A conversation with a fellow artist got me pondering that age-old question again. Where DO our ideas come from? There are so many books, lectures, and blog posts on the matter, but I wanted to throw in my two cents.
I'm sure many of you have gotten that question from someone "Where do the ideas for your paintings/writing/etc. come from?" It's always asked or implied with this far off look, as if we have this magical ability to pluck the ideas from the gauzy glitter spangled ether as if they are tangible things waiting for our nimble, magically imbued fingers.
Any successful creative professional will tell you that coming up with ideas takes just as much practice, if not more, than actually honing your skills and techniques. Learning how to draw is only a small part of a larger equation. In the words of one of my favorite characters
, "...a mind needs books as a sword needs a whetstone if it is to keep its edge."
Just as an artist needs a healthy visual vocabulary of paintings, references, and experiences to keep their imagery unique and original. Art isn't just about drawing well, but making those little cross-connections between one emotion and another to produce something that is uniquely you and that others will also identify with.
Want to make great paintings? Study great paintings. Learn what art impresses you. Learn about who other people consider 'masters'. Familiarize yourself with what your tastes are. How can you ever expect to make the connections that lead to discovering your own visual identity if you aren't learning about the things you like and drawing the things that you like?
Chipping away at that nugget that is my visual identity as an artist is a slow process that only happens over a long period of time, practice, and study. Yes, study. Even when not in school, one MUST study. It's when you're an artist out on your own without an art teacher looming over your head making you study things you think you don't really need to know that you realize it's all on you, bub. If you're not learning, it's your own fault and nobody else's. It's not the fault of that artist who always gets better ideas than yours, either. They worked hard to make those glimmering mental connections. They put in the hours of practice and expanding their knowledge base and you have got to do the same.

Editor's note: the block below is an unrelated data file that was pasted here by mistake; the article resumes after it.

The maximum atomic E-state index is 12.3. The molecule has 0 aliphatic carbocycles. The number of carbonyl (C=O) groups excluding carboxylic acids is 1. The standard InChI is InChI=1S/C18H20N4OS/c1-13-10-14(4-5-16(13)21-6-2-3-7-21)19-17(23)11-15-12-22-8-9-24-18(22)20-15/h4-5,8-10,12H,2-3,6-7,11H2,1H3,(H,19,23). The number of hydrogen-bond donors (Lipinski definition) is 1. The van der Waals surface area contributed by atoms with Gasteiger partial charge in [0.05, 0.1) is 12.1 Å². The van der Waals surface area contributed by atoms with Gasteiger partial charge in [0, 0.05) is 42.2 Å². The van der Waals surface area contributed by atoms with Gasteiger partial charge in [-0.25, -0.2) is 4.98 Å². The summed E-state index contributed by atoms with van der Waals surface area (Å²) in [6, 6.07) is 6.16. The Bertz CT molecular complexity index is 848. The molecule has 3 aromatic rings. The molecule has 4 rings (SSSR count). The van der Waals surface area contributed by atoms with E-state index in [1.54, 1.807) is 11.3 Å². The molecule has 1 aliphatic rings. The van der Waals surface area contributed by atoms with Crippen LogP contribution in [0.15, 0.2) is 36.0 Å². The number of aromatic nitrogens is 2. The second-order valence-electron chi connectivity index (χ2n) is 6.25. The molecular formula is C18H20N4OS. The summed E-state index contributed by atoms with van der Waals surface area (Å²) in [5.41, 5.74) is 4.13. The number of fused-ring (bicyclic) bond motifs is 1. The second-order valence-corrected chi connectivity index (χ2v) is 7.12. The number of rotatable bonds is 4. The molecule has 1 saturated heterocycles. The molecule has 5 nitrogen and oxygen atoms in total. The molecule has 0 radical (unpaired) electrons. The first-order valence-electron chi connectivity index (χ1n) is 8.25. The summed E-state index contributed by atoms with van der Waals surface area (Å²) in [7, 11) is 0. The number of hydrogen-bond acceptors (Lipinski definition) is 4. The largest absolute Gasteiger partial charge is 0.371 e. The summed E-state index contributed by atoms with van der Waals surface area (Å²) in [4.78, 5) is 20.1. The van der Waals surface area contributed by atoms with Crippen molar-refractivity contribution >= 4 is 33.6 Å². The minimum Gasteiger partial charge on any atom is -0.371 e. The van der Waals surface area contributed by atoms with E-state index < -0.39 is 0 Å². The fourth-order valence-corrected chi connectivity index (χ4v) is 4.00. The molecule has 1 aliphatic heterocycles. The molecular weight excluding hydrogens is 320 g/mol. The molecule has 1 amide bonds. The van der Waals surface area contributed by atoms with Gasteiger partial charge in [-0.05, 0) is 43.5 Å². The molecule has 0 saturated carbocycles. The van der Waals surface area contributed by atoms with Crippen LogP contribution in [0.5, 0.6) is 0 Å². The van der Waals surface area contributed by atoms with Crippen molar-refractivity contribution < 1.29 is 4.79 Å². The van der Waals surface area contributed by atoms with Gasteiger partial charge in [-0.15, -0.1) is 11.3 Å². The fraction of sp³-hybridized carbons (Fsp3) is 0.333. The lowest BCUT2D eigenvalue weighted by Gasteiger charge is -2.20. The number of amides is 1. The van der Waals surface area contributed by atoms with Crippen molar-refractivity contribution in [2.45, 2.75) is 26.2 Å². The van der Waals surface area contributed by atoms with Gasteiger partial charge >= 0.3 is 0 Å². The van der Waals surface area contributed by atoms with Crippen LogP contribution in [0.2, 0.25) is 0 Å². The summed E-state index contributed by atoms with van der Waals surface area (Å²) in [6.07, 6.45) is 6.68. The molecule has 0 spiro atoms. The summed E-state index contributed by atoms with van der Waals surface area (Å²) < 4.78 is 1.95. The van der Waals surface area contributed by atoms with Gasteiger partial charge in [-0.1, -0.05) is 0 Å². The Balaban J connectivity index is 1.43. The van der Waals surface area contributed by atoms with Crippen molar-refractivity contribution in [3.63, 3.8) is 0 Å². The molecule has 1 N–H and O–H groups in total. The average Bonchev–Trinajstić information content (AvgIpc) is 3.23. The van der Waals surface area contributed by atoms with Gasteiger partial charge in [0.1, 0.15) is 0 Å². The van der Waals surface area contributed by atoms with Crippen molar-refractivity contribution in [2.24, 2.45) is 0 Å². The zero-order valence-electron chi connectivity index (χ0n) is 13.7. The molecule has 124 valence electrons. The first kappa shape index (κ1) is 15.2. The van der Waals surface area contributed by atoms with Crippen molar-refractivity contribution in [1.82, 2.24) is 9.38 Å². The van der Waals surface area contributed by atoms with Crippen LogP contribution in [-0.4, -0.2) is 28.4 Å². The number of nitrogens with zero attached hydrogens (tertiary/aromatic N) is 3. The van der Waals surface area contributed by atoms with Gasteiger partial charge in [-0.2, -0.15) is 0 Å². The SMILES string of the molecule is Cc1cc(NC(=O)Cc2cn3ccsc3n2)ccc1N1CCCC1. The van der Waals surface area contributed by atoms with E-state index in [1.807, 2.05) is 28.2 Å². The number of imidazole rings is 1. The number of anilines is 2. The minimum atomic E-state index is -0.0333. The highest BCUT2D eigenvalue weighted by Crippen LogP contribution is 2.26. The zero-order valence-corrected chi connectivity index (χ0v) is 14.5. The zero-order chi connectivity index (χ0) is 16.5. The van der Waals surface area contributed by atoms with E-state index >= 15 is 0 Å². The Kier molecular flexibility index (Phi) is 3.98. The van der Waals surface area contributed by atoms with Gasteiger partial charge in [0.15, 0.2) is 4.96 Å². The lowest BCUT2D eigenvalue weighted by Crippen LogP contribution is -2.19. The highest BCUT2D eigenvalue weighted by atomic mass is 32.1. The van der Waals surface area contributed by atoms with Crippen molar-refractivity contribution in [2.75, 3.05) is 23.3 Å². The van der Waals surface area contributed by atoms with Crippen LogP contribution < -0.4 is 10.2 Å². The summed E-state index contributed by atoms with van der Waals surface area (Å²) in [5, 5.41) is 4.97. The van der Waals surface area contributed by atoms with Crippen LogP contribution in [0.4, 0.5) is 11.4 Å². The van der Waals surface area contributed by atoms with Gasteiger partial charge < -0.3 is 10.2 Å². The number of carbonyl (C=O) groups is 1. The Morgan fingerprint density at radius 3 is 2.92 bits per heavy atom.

For me, I have this idealized image of myself in my head that I'm slowly putting together from tidbits of likes and tastes that I am constantly accruing in a mental archive. I want to be an artist with the beautiful sensuality of Mucha, the emotional depth of David Mack, the immersive qualities of Waterhouse, with the fairy tale sensibilities of Trina Schart Hyman. This collection of themes that are to make up my perfect artist identity have nothing to do with style, but the ideas which I hope will drive the kind of work I would like to put out into the world.
But then I also want to be me and I'll never be me until I distill all of my tastes into something else, altogether. That's going to take time and painting. Then painting some more. If I'm not evolving, if I think I've found perfection, I'm fooling myself. This goes for people I think have the best ideas in the world, as well. The moment they stop learning and growing, there's something that's going to stagnate in them, too.
I've also had another artist friend tell me they don't believe in looking at other art for inspiration for a project because it corrupts what they're doing. I believe this to be one of the biggest fallacies I've ever heard. If you're never drawing on the energy of all the wondrous history of art that's spread behind us, how can you ever do anything new in full awareness of what has already been done? The connections won't come to you in a void. You'll never learn anything new if you don't expand your view forwards AND backwards.
This is why fashion designers, production designers, animators, etc. have things called 'mood boards' (collections of all the things they want their products to be like). I think as artists we hate to think of our end result as a 'product' that is in any way 'designed'. It should be an emotional, deep 'thing' we experience without any help, or it loses value. Yet another fallacy perpetuated by the antiquated traditional 'gallery' institution of thought.
So if you find yourself thinking you'll never have any good ideas, crack open a book, a movie, or, better yet, get yourself out of the house! The biggest ingredient in good ideas is to go out and experience life. That's something that solitary artists easily forget to do.
DON'T FORGET that when you reach your saturation point for awesome ideas by other people to shut off the internet and use it to inspire yourself to CREATE instead! It's easy to get caught up in how great everyone else is in comparison to you. IT'S A TRAP!
Stop. Breathe. CREATE!